The second is the right of self-defence. However, the US Defence Department said the strike was "intended to deter the regime from using chemical weapons again". This is clearly not self-defence.

There are various other circumstances in which the use of military force in another country can be justified, but they do not seem to apply in this case.
Ongoing US-led coalition airstrikes against Islamic State in Syria (including from Australian air-force planes) use the "collective self-defence of Iraq against Islamic State" justification. In other words, they are acting for Iraq's self-defence – at Iraq's request. If Syria was to use chemical weapons against Iraq or against US forces, the extension of the collective self-defence justification could probably be used to cover US retaliation.

Tillerson also mentioned Syria's breach of the 1993 Chemical Weapons Convention and the 2013 UN Security Council resolution No. 2118 (which orders Syria to destroy its chemical weapons arsenal), which covers the imposition of "measures" in response to any Syrian use of chemical weapons. However, the measures do not include authorisation for the use of force.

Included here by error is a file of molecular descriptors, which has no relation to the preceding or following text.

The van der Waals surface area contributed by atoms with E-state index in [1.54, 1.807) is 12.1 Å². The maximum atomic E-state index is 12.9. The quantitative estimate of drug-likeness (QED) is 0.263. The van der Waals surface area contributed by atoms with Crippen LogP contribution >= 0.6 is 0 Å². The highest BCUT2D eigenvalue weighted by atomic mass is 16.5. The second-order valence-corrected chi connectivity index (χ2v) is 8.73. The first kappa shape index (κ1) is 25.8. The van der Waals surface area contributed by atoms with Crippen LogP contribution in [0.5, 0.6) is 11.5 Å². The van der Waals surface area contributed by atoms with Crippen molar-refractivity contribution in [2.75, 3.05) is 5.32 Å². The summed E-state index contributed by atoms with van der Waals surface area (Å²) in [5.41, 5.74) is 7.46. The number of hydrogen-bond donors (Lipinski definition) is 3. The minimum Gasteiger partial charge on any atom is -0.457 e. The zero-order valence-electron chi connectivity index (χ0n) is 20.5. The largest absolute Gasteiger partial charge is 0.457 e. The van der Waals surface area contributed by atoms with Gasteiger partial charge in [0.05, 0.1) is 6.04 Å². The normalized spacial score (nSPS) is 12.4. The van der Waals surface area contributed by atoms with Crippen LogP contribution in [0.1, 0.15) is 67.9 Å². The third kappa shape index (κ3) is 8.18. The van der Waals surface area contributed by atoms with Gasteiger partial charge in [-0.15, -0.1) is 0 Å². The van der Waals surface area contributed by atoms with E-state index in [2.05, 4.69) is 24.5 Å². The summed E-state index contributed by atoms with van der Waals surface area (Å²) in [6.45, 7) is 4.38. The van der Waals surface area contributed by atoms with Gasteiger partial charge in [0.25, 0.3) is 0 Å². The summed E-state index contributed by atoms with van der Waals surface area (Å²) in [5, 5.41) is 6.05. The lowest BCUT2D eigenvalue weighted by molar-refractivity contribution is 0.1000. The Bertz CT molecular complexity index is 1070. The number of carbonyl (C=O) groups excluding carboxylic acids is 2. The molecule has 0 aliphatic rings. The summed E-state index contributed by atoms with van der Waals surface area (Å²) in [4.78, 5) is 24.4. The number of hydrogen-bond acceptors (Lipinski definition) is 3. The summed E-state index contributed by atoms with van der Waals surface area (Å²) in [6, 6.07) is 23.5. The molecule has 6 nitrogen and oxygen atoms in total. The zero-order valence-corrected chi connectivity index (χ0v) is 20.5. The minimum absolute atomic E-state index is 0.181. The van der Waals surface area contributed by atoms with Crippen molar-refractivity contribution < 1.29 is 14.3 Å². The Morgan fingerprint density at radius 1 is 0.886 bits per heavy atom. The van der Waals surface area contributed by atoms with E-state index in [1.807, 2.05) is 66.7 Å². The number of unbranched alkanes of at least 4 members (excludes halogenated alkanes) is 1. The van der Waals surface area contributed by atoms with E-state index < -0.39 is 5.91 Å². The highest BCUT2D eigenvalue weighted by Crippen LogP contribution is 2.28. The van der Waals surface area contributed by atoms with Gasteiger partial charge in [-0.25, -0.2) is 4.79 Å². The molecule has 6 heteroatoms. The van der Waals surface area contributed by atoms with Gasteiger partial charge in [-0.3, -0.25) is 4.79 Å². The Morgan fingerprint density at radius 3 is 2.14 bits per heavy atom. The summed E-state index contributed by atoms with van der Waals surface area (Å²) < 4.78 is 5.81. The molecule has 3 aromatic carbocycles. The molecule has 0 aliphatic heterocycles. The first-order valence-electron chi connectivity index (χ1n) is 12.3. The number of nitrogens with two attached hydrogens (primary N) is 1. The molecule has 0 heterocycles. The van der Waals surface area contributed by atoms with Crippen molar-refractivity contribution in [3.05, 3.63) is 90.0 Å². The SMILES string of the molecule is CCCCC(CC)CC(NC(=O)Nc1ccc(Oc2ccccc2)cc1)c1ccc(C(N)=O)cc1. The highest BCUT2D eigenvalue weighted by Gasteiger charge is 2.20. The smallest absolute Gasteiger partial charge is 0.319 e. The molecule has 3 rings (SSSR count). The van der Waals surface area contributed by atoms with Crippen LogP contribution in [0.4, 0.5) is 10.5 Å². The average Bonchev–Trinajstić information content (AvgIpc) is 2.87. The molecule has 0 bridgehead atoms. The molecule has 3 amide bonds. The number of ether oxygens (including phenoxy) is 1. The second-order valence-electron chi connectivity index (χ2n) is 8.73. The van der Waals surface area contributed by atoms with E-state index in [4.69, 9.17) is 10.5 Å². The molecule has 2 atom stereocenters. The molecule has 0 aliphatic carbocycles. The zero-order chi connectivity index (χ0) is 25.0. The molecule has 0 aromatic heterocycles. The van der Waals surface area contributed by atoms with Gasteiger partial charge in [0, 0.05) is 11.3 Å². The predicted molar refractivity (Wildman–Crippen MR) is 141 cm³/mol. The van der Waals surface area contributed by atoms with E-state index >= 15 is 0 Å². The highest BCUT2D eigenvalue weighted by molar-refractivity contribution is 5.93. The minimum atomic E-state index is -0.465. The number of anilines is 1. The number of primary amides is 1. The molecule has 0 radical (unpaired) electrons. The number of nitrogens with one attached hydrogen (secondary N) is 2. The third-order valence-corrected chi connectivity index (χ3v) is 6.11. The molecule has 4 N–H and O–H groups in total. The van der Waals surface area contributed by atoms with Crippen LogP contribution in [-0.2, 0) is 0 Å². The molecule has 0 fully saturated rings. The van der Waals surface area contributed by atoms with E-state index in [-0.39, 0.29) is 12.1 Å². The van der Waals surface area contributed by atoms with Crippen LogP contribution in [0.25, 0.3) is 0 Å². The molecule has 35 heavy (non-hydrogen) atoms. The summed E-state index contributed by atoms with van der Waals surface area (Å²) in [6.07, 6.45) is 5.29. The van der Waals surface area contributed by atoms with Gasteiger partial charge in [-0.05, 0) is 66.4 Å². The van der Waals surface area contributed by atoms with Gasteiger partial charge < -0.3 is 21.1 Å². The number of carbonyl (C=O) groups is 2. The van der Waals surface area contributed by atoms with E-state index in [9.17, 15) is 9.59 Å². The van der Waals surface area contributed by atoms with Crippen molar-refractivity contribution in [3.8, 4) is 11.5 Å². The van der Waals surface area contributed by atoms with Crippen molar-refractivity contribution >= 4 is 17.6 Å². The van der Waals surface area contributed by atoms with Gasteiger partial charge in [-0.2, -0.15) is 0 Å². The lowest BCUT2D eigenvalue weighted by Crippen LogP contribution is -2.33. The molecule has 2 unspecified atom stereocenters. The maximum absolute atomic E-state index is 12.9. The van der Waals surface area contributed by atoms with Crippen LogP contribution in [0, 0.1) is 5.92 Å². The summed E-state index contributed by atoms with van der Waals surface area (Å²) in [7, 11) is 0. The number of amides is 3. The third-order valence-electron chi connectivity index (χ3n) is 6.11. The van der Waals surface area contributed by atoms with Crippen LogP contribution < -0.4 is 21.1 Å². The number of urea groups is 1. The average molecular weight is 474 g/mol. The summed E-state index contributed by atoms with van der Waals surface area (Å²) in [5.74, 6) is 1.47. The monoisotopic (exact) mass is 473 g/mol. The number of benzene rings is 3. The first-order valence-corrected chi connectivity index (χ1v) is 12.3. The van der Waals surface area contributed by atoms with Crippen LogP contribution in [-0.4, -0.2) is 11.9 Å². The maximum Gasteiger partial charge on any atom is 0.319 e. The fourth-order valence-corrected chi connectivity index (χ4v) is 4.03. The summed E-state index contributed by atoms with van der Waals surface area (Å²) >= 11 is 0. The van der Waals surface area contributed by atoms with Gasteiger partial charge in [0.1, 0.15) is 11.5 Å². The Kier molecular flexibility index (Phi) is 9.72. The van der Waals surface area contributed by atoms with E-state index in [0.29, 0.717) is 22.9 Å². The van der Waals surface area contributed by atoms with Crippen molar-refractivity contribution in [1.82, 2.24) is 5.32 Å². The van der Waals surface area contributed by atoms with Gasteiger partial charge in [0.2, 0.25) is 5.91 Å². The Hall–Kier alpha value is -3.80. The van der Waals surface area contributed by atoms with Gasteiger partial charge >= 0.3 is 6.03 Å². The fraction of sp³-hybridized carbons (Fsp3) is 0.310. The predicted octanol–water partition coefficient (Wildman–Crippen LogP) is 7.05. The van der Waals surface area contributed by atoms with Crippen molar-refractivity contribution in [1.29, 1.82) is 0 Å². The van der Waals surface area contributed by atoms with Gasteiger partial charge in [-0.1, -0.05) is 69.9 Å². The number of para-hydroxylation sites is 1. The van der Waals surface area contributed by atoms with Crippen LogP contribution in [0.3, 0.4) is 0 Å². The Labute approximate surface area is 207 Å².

"Humanitarian intervention" can take place to protect human rights under chapter VII of the UN Charter but all five permanent members of the Security Councilmust agree. However, unauthorised interventions have take place in response to alleged extreme violations of human rights. In 1999, for example, NATO conducted an air war in Kosovo to stop Serb atrocities and ethnic cleansing.